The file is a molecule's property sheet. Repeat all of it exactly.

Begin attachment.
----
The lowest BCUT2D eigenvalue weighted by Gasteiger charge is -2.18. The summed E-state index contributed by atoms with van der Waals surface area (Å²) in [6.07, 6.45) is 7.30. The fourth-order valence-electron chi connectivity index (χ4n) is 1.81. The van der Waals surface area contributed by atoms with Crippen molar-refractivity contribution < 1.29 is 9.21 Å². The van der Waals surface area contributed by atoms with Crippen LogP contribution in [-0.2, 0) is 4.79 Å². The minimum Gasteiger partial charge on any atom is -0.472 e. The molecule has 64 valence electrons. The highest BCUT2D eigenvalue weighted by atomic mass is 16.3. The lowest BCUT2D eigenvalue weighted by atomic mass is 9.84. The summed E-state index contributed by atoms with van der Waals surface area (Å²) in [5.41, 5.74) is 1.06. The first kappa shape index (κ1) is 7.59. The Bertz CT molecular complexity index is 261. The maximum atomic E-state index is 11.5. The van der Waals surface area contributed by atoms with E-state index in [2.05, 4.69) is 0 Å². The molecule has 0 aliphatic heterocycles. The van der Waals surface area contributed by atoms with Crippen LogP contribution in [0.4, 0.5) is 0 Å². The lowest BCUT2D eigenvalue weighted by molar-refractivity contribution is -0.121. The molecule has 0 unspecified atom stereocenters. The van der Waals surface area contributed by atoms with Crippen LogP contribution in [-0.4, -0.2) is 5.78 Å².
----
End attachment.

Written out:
The lowest BCUT2D eigenvalue weighted by Gasteiger charge is -2.18. The summed E-state index contributed by atoms with van der Waals surface area (Å²) in [6.07, 6.45) is 7.30. The fourth-order valence-electron chi connectivity index (χ4n) is 1.81. The van der Waals surface area contributed by atoms with Crippen molar-refractivity contribution < 1.29 is 9.21 Å². The van der Waals surface area contributed by atoms with Crippen LogP contribution in [-0.2, 0) is 4.79 Å². The minimum Gasteiger partial charge on any atom is -0.472 e. The molecule has 64 valence electrons. The highest BCUT2D eigenvalue weighted by atomic mass is 16.3. The lowest BCUT2D eigenvalue weighted by atomic mass is 9.84. The summed E-state index contributed by atoms with van der Waals surface area (Å²) in [5.41, 5.74) is 1.06. The first kappa shape index (κ1) is 7.59. The Bertz CT molecular complexity index is 261. The maximum atomic E-state index is 11.5. The van der Waals surface area contributed by atoms with E-state index in [2.05, 4.69) is 0 Å². The molecule has 0 aliphatic heterocycles. The van der Waals surface area contributed by atoms with Crippen LogP contribution in [0.4, 0.5) is 0 Å². The lowest BCUT2D eigenvalue weighted by molar-refractivity contribution is -0.121. The molecule has 0 unspecified atom stereocenters. The van der Waals surface area contributed by atoms with Crippen LogP contribution in [-0.4, -0.2) is 5.78 Å².